Family History Alphabet: R is for………R-E-S-P-E-C-T


Family History AlphabetMy theme for the Family History through the Alphabet is the Attributes we need as family historians: the skills, experience and talents we need to bring to our research. This week we’re on the letter R and all of a sudden I hear music.

R is for R-E-S-P-E-C-T:  We owe it to other researchers to acknowledge their work. Citations and  acknowledgements are courteous, and professional, attributes of serious researchers. We also need to show respect for the privacy of living family members in the publication of our research and a mindfulness that our ancestors were a product of the times, and did the best they could. We can be honest in our research reports without disrepecting their lives..

R is for Resilience: We have to be resilient when one trail after the other turns cold, when that brick wall looms in front of us. We Routinely pick ourselves up, dust ourselves off and start all over again! If Ginger Rogers can dance backwards in high heels surely we can keep pursuing our goals despite the occasional obstacles.

R is for Resourceful: Family historians are tricky souls. We have all sorts of sneaky strategies for approaching those brick walls, for linking with other genealogists or cousins, or for pushing our information back through the decades. Do you have a particularly resourceful strategy?

Resourcefulness is one of our lateral attributes.

R is for Rituals and Routine:  There have been a number of blogs that talk about how we deal with our day as family historians: when we research, look at emails, blog, tweet, facebook or approach our ancestral searches. What’s your daily genealogy ritual?

We cannot solve our problems with the same thinking we used when we created them. Albert Einstein i]

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9 thoughts on “Family History Alphabet: R is for………R-E-S-P-E-C-T

  1. Some good R’s which had not occured to me – including Ritual & Routines. I msut admit mine is switch on – check e-mails, especially Geneabloggers, go into blogger and check for comments, stats, followers and and new posts on my reading list, adding comments and responding to comments, composing posts etc. etc. The problem is there is not too much time left for researching and for continuing with my mammoth project of a family history narrative. I have to be determined to set aside specific days for that. It reminds me of a comment (which I hated) from a former boss – “Time isn’t the problem. It is how you manage your time”!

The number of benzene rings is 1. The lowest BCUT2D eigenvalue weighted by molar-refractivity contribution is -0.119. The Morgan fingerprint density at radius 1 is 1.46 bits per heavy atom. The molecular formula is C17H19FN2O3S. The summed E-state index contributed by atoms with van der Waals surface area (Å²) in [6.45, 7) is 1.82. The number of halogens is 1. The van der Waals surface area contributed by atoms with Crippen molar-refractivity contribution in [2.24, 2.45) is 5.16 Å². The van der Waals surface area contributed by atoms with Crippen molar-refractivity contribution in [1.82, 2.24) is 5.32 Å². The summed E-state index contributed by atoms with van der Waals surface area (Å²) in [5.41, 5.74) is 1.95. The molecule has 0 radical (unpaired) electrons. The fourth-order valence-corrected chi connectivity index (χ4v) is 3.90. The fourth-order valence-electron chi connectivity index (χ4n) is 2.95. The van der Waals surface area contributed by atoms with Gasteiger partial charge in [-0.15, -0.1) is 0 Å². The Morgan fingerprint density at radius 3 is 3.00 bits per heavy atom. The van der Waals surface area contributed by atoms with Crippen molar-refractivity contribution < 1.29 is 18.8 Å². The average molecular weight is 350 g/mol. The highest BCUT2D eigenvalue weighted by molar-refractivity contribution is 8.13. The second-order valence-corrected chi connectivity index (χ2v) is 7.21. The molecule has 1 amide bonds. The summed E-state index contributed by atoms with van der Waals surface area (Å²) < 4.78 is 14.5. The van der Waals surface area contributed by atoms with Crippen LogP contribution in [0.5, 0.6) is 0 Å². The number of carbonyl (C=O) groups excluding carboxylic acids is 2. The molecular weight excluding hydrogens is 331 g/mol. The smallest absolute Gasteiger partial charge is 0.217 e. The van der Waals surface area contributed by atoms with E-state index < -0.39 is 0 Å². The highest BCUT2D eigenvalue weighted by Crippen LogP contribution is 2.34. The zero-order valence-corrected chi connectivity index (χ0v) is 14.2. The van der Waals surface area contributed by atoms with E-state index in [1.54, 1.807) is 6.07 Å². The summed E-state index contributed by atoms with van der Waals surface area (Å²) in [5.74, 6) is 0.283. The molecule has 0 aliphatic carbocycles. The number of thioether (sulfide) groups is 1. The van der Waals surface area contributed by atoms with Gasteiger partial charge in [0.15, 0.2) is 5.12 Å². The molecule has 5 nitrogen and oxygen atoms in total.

2. Sounds like we follow the same routine Susan! I completely agree about the trade-off between blogging and research…I’ve been struggling with that lately as well as writing up the research more formally. Not to mention fitting life in around it all:-) Yeah, don’t you hate that quote…still ignores that you won’t get everything done at work or home.

  3. Another awesome post. The only other one R attribute my head can think of is ‘Resentment’. Not a good trait, but one that does surface when we come across reli’s we know that have the family documents and refuse to let us near them, or resentment to others who have copied our data without attribution …. GRRRRR!

    • Thanks Alona, we do tend to focus on the “good” attributes but yes, resentment is a great addition for the reasons you mentioned. Another aspect of resentment (or regret as Susan has said) is when a relative tells you they burned the original ancestor’s papers and photos….aaaaghh! In that case resentment and regret might be words that are too mild for our emotions.

      • I could cry every time I think of my great-grandparents photos, letters and documents going up in smoke, Alona :-( I suspect it was to do with the fact George was German and this was towards the end of WWI.

  4. Pingback: Family History Through the Alphabet - R is for ... | Genealogy & History News

  5. Great post Pauleen. R-E-S-P-E-C-T is a huge one for me, in all it’s aspects, but particularly respecting privacy of our “living” rellies and also that our Ancestors lived in different times etc.
    Alona’s “resentment” I also resonates particularly with a family member who has, but denies, having photos/ documentary info I compiled… grrr… My dad also burnt all his photos, eg. of his mother, first wife etc… but I feel only sadness because he was, at the time, having a “major meltdown” & sad that I never even saw them although he did once say that I looked a lot like his beloved “mam”…

    • That is a sad story Catherine…it would have been nice to see his mam and compare looks. Apart from the bonfire of Kunkel documents, my mum swears blind my grandmother’s family bible got liberated by other family but what can you do even if true (I’d be happy to just have a photocopy of the inside pages). At least I got some photos of the family so all is not lost.

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